prejudice[ prej-uh-dis ]SEE DEFINITION OF prejudice
EXAMPLES FROM THE WEB FOR PREJUDICE
The mate had done what he could to prejudice the captain against the boy he hated.
But he may prejudice his father against you, and get you discharged.
"You hit him," cried Chip, forgetting his prejudice for a moment.
But I have never consulted the popular any more than the sectarian, Prejudice.
Heaven protect me from a prejudice so unworthy of my reason!
She was then pleased to charge me with prepossession and prejudice.
There may be some people who have a prejudice against the bagpipes.
It would be a poor thing to gratify a prejudice against him.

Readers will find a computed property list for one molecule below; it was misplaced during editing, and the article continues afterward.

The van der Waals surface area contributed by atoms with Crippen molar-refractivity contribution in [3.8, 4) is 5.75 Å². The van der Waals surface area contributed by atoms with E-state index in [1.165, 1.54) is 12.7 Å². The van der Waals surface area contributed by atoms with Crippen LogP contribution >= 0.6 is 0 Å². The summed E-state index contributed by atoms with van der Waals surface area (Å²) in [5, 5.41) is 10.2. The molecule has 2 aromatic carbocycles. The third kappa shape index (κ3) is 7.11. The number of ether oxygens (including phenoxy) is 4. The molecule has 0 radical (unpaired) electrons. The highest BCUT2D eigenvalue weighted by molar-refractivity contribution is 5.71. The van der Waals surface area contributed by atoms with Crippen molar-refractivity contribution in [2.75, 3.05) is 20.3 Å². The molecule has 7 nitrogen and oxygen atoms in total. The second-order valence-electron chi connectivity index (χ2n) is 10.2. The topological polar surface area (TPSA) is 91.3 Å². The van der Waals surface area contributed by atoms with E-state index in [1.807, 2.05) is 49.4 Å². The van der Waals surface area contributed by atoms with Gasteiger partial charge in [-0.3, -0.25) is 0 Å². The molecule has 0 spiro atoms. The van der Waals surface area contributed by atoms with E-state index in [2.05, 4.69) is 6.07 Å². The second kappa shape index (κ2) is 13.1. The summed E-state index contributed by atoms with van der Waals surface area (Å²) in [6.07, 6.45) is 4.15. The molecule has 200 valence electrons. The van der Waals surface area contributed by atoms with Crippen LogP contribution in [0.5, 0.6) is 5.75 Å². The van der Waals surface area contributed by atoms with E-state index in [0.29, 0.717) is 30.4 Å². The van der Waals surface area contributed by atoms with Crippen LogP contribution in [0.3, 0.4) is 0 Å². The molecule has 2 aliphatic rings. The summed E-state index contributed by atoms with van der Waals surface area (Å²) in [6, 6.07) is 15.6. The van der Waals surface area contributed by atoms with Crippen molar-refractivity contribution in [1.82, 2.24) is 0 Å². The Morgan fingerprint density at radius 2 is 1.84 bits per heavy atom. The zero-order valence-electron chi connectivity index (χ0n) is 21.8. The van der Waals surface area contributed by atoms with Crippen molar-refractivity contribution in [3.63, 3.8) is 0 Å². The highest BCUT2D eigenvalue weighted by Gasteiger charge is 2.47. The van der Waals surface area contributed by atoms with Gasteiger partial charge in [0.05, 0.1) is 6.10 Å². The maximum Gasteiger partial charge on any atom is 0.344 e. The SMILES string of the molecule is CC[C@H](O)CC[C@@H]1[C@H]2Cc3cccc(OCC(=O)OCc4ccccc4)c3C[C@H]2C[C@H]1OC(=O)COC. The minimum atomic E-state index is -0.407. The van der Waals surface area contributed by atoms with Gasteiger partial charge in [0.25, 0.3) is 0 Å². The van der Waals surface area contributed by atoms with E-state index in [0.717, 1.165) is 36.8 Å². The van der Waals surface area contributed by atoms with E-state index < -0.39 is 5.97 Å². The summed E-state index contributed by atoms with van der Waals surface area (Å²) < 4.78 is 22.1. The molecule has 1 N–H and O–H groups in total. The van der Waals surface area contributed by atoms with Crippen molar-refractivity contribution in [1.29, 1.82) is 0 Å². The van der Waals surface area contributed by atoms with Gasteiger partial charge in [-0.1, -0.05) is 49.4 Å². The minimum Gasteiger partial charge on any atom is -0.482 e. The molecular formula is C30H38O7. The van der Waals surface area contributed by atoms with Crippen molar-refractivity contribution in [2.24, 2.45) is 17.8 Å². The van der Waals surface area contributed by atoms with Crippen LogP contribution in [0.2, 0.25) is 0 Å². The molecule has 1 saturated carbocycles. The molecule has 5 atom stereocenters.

So you came with a prejudice, you know, Miss Graham, and are not a fair witness.'
He will let it out by and by—I only hope he will not prejudice you against me.
c.1300, "despite, contempt," from Old French prejudice "prejudice, damage" (13c.), from Medieval Latin prejudicium "injustice," from Latin praeiudicium "prior judgment," from prae- "before" (see pre-) + iudicium "judgment," from iudex (genitive iudicis) "a judge" (see judge (v.)). Meaning "injury, physical harm" is mid-14c., as is legal sense "detriment or damage caused by the violation of a legal right." Meaning "preconceived opinion" (especially but not necessarily unfavorable) is from late 14c. in English.